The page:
Addressing Guillermo’s camera, Cheri sugarcoats nothing about her difficult history — no surprise, given the litany of social and political challenges with which she greets Mark upon his return from prison. Webber and editor Sven Pape deftly intercut her interview for Guillermo’s doc with Mark’s awkward navigation of a welcome-home party thrown by his friends. She details the domestic abuse of her childhood, her difficult relationship with Mark’s heroin-addicted dad, her homelessness as a single parent. Mark confides in the stripper (Victoria Cheatom) who’s “gifted” to him by his friends that he might still be in love with Maddy (Madeline Brewer), who didn’t wait for him.
A later scene between the former lovers has an unfussy poignancy, alive with regret and searching silences while Maddy’s baby squirms on her lap and a house cat sidles up to Mark. But it’s another encounter, followed by a crucial ellipsis and epilogue, that gives the story its dramatic shape: Mark’s reunion with his father. Webber’s real-life dad plays himself, in a screen sequence that was, according to press notes, only their second meeting in more than 30 years. The man who was a baseball-bat-wielding monster in Cheri’s recollections is now a soft-spoken man of 60, living in the suburbs and seriously ill. As he does throughout the film (and as he did with his 2-year-old son in The End of Love), Webber harnesses the natural dynamics of offscreen bonds, however strong or frayed they may be.
Without undue emphasis, he lets the yearning, optimism and disappointment of Mark’s post-prison days accumulate. The disconnect between Mark and some of his old friends plays out with dry, matter-of-fact humor, but estrangement in many forms clearly is weighing on him. As Webber’s onscreen persona watches the people around him, seeing the generational patterns and cycles with new clarity, he gradually becomes charged with a hunger or discontent that could morph into purpose — a shift that the film doesn’t reduce to neat lessons.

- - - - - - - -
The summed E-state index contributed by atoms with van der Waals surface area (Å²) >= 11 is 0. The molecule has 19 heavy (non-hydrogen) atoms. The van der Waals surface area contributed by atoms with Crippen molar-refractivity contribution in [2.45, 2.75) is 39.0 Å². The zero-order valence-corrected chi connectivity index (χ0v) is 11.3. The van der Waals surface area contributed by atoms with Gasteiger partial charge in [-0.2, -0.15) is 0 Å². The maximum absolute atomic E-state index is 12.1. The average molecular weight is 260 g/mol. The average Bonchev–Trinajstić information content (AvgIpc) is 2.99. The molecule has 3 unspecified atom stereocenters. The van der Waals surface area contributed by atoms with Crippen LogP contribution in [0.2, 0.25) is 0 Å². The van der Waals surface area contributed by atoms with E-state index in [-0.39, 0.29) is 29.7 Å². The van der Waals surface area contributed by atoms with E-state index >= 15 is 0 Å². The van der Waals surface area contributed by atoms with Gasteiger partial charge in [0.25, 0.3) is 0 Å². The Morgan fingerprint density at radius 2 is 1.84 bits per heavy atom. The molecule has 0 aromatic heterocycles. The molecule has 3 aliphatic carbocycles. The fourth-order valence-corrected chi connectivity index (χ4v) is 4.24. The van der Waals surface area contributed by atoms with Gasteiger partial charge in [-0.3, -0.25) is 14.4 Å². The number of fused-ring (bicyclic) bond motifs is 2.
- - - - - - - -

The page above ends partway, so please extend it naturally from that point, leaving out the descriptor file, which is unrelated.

Working with his regular cinematographer, Patrice Lucien Cochet, Webber grounds the film in the urban setting while capturing a sense of political and personal churn. The deserted night streets have an eerie beauty, the daytime demonstrations have a robust but fractured energy, and aerial camerawork (by Dustin Hughes) casts siblings Mark and Guillermo in a spirited, kinetic light. With Webber serving as DIY production designer, the lived-in, character-defining interiors deepen the impact of every interaction, as characters who otherwise rarely get close-ups quite readily hold the screen.
Production companies: Poor Rich Kids in association with Wide Awake Cinema
Cast: Mark Webber, Guillermo Santos, Cheri Honkala, Madeline Brewer, Antoine Williams, Galen Tyler, Victoria Cheatom, Asadullah al-Khidr, Sister Mary McKenna, Temperance Surgest
Director-screenwriter-production designer: Mark Webber
Producers: Teresa Palmer, Dustin Hughes, Tim Dowlin, Jason Tseng, David Rogers, Mark Webber
Executive producers: Glenn Rigberg, Chris Blair, David Rogers
Director of photography: Patrice Lucien Cochet
Editor: Sven Pape
Composer: Daniel Ahearn
Venue: South by Southwest (Visions)